The Pakistani Islamic fintech sector is expected to get a boost as the Securities and Exchange Commission of Pakistan (SECP) will be accepting applications for testing in the fourth cohort of the regulatory sandbox from the 2nd May 2023 and will remain open for application submission until the 31st May 2023, as the regulator looks to continue promoting innovation in the Islamic fintech sector and encouraging start-ups.
The upcoming fourth cohort is divided into two segments: Islamic finance and conventional finance. In the Islamic finance segment, ideas related to Shariah compliant digital finance (eg crowdsourced finance, liquidity management solutions, micro and nano finance), Shariah compliant products (eg small-ticket savings and Sukuk fractionalization), new Takaful models and digital intermediation in regulated Islamic financial services will be preferred.
In the conventional finance segment, the SECP will give preference to ideas related to robo-advisory, artificial intelligence-based automated fund management, asset fractionalization and single-window lending platforms.
Furthermore, the SECP noted that female entrepreneurs and teams with leading female participants are highly encouraged to apply.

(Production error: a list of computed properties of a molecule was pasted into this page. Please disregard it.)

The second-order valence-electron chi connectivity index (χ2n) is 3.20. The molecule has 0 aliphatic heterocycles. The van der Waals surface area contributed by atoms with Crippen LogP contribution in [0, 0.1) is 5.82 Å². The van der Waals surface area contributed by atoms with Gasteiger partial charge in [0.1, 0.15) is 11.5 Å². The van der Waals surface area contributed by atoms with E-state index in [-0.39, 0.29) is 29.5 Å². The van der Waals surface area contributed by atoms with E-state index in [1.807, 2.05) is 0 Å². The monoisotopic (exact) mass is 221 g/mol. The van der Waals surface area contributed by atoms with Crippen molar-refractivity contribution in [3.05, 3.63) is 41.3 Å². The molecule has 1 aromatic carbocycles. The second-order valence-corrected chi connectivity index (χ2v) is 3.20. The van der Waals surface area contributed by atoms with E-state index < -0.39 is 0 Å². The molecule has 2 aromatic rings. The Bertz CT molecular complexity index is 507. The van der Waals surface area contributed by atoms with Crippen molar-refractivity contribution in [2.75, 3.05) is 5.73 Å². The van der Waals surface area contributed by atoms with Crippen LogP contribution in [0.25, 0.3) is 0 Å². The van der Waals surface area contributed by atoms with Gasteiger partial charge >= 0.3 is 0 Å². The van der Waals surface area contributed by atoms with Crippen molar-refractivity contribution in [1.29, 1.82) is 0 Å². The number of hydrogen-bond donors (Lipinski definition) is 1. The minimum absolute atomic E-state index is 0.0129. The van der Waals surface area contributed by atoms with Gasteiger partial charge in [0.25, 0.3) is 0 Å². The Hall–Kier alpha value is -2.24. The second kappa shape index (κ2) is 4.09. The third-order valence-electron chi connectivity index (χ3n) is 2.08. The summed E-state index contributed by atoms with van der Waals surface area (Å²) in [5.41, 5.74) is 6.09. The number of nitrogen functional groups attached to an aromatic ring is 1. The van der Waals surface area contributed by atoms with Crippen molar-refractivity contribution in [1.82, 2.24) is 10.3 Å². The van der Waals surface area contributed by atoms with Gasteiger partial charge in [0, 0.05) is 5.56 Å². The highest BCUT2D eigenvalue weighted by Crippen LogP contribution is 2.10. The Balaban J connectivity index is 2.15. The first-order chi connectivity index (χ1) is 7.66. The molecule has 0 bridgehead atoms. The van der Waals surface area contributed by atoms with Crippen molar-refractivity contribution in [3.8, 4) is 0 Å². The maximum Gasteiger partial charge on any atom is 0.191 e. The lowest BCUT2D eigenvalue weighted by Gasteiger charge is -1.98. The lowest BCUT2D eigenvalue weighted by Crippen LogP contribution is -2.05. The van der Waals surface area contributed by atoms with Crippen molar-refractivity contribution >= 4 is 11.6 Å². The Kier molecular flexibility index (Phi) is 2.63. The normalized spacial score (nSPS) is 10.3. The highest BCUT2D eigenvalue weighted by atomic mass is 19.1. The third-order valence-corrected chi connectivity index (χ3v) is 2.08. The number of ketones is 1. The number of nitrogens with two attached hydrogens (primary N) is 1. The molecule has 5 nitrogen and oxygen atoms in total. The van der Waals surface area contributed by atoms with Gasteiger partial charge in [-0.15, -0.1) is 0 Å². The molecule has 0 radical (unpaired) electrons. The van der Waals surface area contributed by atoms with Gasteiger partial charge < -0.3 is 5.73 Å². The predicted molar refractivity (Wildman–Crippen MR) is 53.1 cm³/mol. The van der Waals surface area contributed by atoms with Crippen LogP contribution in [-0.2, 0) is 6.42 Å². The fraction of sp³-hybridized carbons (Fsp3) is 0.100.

Approved applicants, after evaluation, will be allowed to test and experiment with their innovative ideas and solutions generally for a period of six months.
Upon completion of the experimentation period, the entities testing in the sandbox will submit a detailed completion report. The SECP shall determine the future course of action with regards to the tested solutions based on the test results.
According to the SECP, its regulatory sandbox is a tailored regulatory environment for conducting limited scale, live tests of innovative products, services, processes and/or business models in a controlled environment for a limited period of time to assess their viability to be launched on full-scale and to determine the compatible and enabling regulatory environment that will be conducive for the innovative solutions.
The regulatory sandbox is primarily applicable for new products, services or business models which have not been addressed under existing laws and regulations, or these new ideas bring an innovative approach to the market and there exists considerable uncertainty in terms of unexpected adverse outcomes or that the existing regulatory framework does not fully address the solutions proposed to be experimented through the regulatory sandbox.
The SECP, to promote innovation in the financial sector and to encourage start-ups, issued the Regulatory Sandbox Guidelines in 2019. The IFN Fintech Landscape lists 11 Islamic fintech companies operating in Pakistan.
According to the World Bank, regulators globally have embraced the regulatory sandbox as a means of providing a dynamic, evidence-based regulatory environment to test emerging technologies. As of November 2020, the World Bank reported that there are a total of 73 regulatory sandboxes in 57 jurisdictions around the world.